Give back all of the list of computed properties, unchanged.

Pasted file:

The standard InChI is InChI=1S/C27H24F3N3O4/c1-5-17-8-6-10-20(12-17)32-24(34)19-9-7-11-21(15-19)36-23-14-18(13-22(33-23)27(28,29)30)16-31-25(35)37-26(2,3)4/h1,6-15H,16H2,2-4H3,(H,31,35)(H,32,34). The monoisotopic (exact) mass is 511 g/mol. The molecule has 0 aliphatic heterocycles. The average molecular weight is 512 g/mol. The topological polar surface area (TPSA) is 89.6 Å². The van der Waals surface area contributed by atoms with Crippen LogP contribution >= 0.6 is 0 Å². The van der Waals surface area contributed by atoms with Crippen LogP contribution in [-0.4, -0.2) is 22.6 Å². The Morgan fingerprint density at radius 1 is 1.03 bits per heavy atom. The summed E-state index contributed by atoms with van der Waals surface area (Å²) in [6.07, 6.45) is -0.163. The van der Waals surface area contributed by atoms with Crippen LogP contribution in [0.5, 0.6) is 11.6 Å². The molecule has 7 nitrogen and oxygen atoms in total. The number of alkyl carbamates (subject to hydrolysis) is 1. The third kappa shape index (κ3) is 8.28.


The standard InChI is InChI=1S/C27H24F3N3O4/c1-5-17-8-6-10-20(12-17)32-24(34)19-9-7-11-21(15-19)36-23-14-18(13-22(33-23)27(28,29)30)16-31-25(35)37-26(2,3)4/h1,6-15H,16H2,2-4H3,(H,31,35)(H,32,34). The monoisotopic (exact) mass is 511 g/mol. The molecule has 0 aliphatic heterocycles. The average molecular weight is 512 g/mol. The topological polar surface area (TPSA) is 89.6 Å². The van der Waals surface area contributed by atoms with Crippen LogP contribution >= 0.6 is 0 Å². The van der Waals surface area contributed by atoms with Crippen LogP contribution in [-0.4, -0.2) is 22.6 Å². The Morgan fingerprint density at radius 1 is 1.03 bits per heavy atom. The summed E-state index contributed by atoms with van der Waals surface area (Å²) in [6.07, 6.45) is -0.163. The van der Waals surface area contributed by atoms with Crippen LogP contribution in [0.5, 0.6) is 11.6 Å². The molecule has 7 nitrogen and oxygen atoms in total. The number of alkyl carbamates (subject to hydrolysis) is 1. The third kappa shape index (κ3) is 8.28.